Hugh Griffith who is wonderful as the bumbling, cowardly king, fixated on time pieces, is in a classically funny moment, that was a memorable one in hilarity for many in the audience. During the grand ball introduction faze, The king and Marie make their customary descent down the receiving stairs, with Marie in a formal gown, and the king shuffling sideways, dressed in a silly, awkward rooster costume, because Marie had told him it was a costume ball, not a formal one. In-between formally welcoming each guest, he says, "I thought it was a costume ball," laughing nervously.
During the dance part of the ball, people were slyly slipping notes to each other, telling others to kill someone, including the king, who tried to slip a note to Charles and Claude, but can't. As the music increased tempo, so did the note passing. By the end of the dance, the floor was covered with notes. As the music ends, the king yells to them and everyone else, "Kill D'escargot!!!!
Victor Spinetti is great as the scheming and plotting D'escargot, which means snail in French, who is motivated by greed, power and sleeping with Marie. As the movie's pace picks up, his schemes get wilder and wilder, as does Marie's plotting.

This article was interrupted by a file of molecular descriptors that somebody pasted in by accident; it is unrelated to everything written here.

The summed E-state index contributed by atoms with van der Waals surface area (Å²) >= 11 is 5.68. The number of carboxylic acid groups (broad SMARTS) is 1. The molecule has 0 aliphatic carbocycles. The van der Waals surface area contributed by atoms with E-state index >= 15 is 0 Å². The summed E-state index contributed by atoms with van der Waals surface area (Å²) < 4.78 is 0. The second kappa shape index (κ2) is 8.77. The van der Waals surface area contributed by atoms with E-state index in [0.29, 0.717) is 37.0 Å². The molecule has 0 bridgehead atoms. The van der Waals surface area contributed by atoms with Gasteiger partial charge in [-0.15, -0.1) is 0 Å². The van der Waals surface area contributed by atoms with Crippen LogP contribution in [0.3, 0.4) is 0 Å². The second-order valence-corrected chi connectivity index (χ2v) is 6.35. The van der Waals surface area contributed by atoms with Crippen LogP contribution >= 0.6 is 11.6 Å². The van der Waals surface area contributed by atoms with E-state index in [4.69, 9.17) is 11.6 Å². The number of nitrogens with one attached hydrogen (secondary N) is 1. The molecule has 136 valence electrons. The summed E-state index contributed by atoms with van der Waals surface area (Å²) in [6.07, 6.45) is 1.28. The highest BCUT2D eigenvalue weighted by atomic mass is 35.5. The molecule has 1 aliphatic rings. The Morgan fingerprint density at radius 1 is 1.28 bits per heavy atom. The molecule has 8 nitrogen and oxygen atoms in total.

Another favorite scene happens at the ball, between D'escargot, and Claude and Charles Coupe, who are being mistaken by everyone as being The Corsican Brothers. The humorous witty exchange is quite funny, which you will have to watch for. The comic delivery and timing between the three is perfect, a great moment in comedy.
Billie Whitelaw as Marie Antoinette, is pretty funny as a woman who turns on her female charms to get what she wants. Her satirical portrayal of a seductress full of plans is well done.
If you enjoy silly hilarity in a witty, clever parody, you'll love this movie.
If you enjoyed START THE REVOLUTION WITHOUT ME, you may like THE PARENT TRAP, OSCAR, WHAT'S UP DOC, THE AWFUL TRUTH, CHARADE, THE BIRD CAGE, TOOTSIE, VICTOR / VICTORIA, and the movies mentioned above, notably the Mel Brooks, Leslie Nelson Comedies, the films of Jim Abrams and the Zuckerman Brothers' movies.